Lobbying for the MX missile, President Reagan insisted yesterday that "I do want arms control," and dismissed suggestions that his commitment isn't sincere as "amateur psychoanalysis."

"I can't believe that this world can go on . . . with this kind of weapon on both sides, poised at each other, without some day some fool or some maniac or some accident triggering a war that is the end of the line for all of us," Reagan told a group of business executives at the White House.

Reagan said the United States must build up its strategic forces to put pressure on the Soviet Union to negotiate arms reductions and maintain peace.

The session with the business executives was the latest step in a drive by Reagan to win congressional approval of funds for the 10-warhead nuclear MX.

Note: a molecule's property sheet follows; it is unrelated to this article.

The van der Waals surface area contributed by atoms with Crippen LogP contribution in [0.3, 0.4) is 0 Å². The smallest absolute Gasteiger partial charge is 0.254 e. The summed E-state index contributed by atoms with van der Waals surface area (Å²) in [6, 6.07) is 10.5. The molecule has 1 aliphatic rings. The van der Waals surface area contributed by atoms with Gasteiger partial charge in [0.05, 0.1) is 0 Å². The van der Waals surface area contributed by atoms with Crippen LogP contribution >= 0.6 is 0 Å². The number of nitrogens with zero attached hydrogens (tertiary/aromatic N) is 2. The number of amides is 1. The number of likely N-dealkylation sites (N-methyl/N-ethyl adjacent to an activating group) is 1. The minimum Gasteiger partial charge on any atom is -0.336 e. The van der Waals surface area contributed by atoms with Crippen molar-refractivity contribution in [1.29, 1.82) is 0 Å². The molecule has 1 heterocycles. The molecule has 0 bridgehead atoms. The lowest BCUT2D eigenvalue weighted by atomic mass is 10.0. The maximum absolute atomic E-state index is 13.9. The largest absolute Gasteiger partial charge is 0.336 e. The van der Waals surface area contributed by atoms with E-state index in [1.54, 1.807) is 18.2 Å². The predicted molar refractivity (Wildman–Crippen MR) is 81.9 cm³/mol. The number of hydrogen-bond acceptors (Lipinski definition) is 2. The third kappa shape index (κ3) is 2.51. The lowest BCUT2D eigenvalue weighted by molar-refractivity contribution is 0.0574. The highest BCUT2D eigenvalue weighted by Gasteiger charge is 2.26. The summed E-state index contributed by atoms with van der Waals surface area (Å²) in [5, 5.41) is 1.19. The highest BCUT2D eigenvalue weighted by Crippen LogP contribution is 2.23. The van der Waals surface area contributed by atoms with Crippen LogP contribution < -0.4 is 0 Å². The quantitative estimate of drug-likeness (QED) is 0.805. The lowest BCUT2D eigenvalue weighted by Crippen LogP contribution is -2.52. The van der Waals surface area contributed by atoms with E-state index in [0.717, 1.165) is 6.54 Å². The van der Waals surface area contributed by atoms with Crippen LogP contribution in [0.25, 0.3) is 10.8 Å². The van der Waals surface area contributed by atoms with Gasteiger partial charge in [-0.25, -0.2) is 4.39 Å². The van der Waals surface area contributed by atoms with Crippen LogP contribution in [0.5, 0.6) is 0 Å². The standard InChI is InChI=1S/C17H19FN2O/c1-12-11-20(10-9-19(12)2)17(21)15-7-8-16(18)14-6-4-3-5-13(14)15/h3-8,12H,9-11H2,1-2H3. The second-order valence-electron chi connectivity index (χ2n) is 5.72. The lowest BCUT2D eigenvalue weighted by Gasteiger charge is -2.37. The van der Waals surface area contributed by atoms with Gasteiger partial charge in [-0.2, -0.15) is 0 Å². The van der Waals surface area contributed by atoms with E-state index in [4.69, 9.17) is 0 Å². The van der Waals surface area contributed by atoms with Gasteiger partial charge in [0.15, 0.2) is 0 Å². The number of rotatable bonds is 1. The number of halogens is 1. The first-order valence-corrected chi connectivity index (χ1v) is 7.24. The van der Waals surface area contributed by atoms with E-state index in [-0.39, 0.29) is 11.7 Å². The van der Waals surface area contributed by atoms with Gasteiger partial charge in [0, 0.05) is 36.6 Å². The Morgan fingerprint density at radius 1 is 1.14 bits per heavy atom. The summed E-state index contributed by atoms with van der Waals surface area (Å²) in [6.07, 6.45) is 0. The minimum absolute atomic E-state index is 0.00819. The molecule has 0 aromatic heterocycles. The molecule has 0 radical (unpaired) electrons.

Meanwhile, in a counterattack, two former directors of the CIA warned that deploying the MX would put a hair-trigger on nuclear war because both the United States and Soviet Union would be tempted to fire first for fear of losing their missiles to such a silo-busting weapon.

William E. Colby and Stansfield Turner, CIA directors in the Nixon and Carter administrations, respectively, sounded that warning in a news conference called by Sen. Gary Hart (D-Colo.), one of six announced contenders for the Democratic presidential nomination, to launch what he called "a national mobilization to stop the MX missile."

Congress should "get rid of this particularly dangerous weapon and put to rest any prospect that we would go for a first-strike strategy," Colby said.

The Soviets, Turner said, would be "nervous" about the possibility of the United States launching the MX against Soviet targets.

"They will have to have their finger on the trigger," he said, to guard against losing their missiles to a first strike, while the United States will have to do the same thing for fear of losing the MX in a surprise blow.